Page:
Editor's Notebook

There but for the grace of . . .


11921740 10207892909307373 3257786281326176434 nOnce when I was investigating a politician in Laredo, Texas my wife and I had to spend the night at the county clerk’s home after someone shot up our house.

I never found out if the two activities were related, or whether I was the victim of a random drive-by shooting.

In San Antonio while spending the night in a low-income housing project someone shot at his uncle just outside the window of the house I was staying in – apparently upset his uncle had taken the last beer out of a six pack. The bloody knee-cap on the ground was a mute witness to the shooting.

People threatened to shoot me once while covering a miner’s strike in Kentucky. In Texas, while covering gang violence some of the gang members waved loaded guns at me. Another time shots rang out in my general vicinity and I took cover.

When I was at America’s Most Wanted we all lived with a general threat against our life, and I had a couple of convicted killers specifically threaten me.

While in the Persian Gulf area during the first Gulf War I was shot at several times, though I doubt any of it was personal.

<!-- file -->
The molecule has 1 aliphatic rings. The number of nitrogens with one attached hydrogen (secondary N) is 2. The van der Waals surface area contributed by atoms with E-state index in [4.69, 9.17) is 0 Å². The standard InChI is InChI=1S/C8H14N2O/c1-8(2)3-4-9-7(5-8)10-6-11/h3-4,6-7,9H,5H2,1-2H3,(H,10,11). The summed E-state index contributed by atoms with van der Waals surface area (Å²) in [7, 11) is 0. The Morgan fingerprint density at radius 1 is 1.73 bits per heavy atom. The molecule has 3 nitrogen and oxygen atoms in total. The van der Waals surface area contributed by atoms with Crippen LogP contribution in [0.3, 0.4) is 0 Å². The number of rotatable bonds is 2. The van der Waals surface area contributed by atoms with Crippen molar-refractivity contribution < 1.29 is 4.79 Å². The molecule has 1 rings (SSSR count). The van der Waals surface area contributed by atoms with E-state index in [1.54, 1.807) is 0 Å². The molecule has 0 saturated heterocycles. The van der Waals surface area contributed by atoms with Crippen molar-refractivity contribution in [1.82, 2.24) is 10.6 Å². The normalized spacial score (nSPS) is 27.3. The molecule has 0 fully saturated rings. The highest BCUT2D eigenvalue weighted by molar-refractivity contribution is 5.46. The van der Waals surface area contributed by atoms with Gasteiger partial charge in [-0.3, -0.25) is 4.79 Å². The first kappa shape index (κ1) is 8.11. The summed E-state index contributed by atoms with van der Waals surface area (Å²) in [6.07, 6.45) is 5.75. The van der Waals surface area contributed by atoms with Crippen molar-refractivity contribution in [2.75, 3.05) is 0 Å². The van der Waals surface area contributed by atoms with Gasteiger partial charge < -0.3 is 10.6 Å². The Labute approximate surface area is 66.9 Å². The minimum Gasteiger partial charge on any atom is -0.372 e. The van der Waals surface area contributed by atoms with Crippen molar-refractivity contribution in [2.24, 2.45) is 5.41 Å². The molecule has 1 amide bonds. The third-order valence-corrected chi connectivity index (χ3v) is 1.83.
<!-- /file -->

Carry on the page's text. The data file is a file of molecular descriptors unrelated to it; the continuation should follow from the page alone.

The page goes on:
I say all of this without pride. It’s part of the job sometimes. We all accept it.

But what happened to a reporter and a photographer in Virginia this week is something that’s very hard to understand and accept.

Apparently – and as I write this information is still being gathered – a disgruntled former employee took his own first-person video of shooting a young woman reporter and her young male photographer.

It occurred on live-television.

The immediate knee-jerk reactions from the peanut gallery mentioned race since the disgruntled employee was black and his victims white.

Others discussed mental illness and still others opined that we have far too many shootings in this country and insufficient gun laws.

I am still numb.

I have seen people killed. I have seen the aftermath. I have been threatened, jailed, fired, physically threatened and struck in the attempts to do my job.

People have followed me home, written me nasty letters, and once a company I investigated produced a 5-minute video denouncing my investigative report while defending their pesticide which the federal government banned because it allegedly caused chemical lupus.

I’ve been called a “flaming” liberal and accused of being a “pinko faggot” and I’ve had liberals call me a “Tea Bagger.”

Once I had a rich rancher tell me – as he ate powdered coffee creamer with a spoon from a big, round shaker – there were places on his ranch no one but the pigs would ever find me.